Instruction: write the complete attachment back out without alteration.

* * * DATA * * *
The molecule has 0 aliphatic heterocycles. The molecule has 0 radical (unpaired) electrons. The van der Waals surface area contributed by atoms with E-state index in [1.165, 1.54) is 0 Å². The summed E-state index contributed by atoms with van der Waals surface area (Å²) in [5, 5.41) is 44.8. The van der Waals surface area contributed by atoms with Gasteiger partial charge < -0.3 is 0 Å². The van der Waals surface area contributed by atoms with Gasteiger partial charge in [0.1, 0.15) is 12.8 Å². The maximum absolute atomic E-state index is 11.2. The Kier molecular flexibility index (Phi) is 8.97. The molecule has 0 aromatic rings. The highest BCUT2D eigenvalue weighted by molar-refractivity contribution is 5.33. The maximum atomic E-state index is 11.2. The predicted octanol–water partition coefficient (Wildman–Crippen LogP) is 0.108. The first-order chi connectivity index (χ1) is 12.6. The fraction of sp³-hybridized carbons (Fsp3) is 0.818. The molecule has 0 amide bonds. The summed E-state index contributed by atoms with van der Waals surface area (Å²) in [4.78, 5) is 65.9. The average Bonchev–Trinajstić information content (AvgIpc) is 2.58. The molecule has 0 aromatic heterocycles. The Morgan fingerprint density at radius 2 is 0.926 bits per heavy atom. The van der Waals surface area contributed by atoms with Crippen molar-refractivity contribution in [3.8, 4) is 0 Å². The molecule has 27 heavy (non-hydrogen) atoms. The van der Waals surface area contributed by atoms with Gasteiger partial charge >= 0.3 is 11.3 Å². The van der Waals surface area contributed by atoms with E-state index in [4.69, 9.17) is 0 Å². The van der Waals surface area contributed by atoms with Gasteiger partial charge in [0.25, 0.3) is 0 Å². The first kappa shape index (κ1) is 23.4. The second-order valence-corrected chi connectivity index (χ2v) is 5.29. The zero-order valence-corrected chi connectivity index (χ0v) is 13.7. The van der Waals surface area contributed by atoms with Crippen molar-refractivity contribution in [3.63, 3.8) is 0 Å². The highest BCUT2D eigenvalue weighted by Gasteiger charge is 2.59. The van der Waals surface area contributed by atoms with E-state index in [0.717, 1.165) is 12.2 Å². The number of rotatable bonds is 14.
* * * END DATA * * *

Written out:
The molecule has 0 aliphatic heterocycles. The molecule has 0 radical (unpaired) electrons. The van der Waals surface area contributed by atoms with E-state index in [1.165, 1.54) is 0 Å². The summed E-state index contributed by atoms with van der Waals surface area (Å²) in [5, 5.41) is 44.8. The van der Waals surface area contributed by atoms with Gasteiger partial charge < -0.3 is 0 Å². The van der Waals surface area contributed by atoms with Gasteiger partial charge in [0.1, 0.15) is 12.8 Å². The maximum absolute atomic E-state index is 11.2. The Kier molecular flexibility index (Phi) is 8.97. The molecule has 0 aromatic rings. The highest BCUT2D eigenvalue weighted by molar-refractivity contribution is 5.33. The maximum atomic E-state index is 11.2. The predicted octanol–water partition coefficient (Wildman–Crippen LogP) is 0.108. The first-order chi connectivity index (χ1) is 12.6. The fraction of sp³-hybridized carbons (Fsp3) is 0.818. The molecule has 0 amide bonds. The summed E-state index contributed by atoms with van der Waals surface area (Å²) in [4.78, 5) is 65.9. The average Bonchev–Trinajstić information content (AvgIpc) is 2.58. The molecule has 0 aromatic heterocycles. The Morgan fingerprint density at radius 2 is 0.926 bits per heavy atom. The van der Waals surface area contributed by atoms with Crippen molar-refractivity contribution in [3.8, 4) is 0 Å². The molecule has 27 heavy (non-hydrogen) atoms. The van der Waals surface area contributed by atoms with Gasteiger partial charge >= 0.3 is 11.3 Å². The van der Waals surface area contributed by atoms with E-state index in [4.69, 9.17) is 0 Å². The van der Waals surface area contributed by atoms with Gasteiger partial charge in [0.25, 0.3) is 0 Å². The first kappa shape index (κ1) is 23.4. The second-order valence-corrected chi connectivity index (χ2v) is 5.29. The zero-order valence-corrected chi connectivity index (χ0v) is 13.7. The van der Waals surface area contributed by atoms with Crippen molar-refractivity contribution in [3.63, 3.8) is 0 Å². The highest BCUT2D eigenvalue weighted by Gasteiger charge is 2.59. The van der Waals surface area contributed by atoms with E-state index in [0.717, 1.165) is 12.2 Å². The number of rotatable bonds is 14.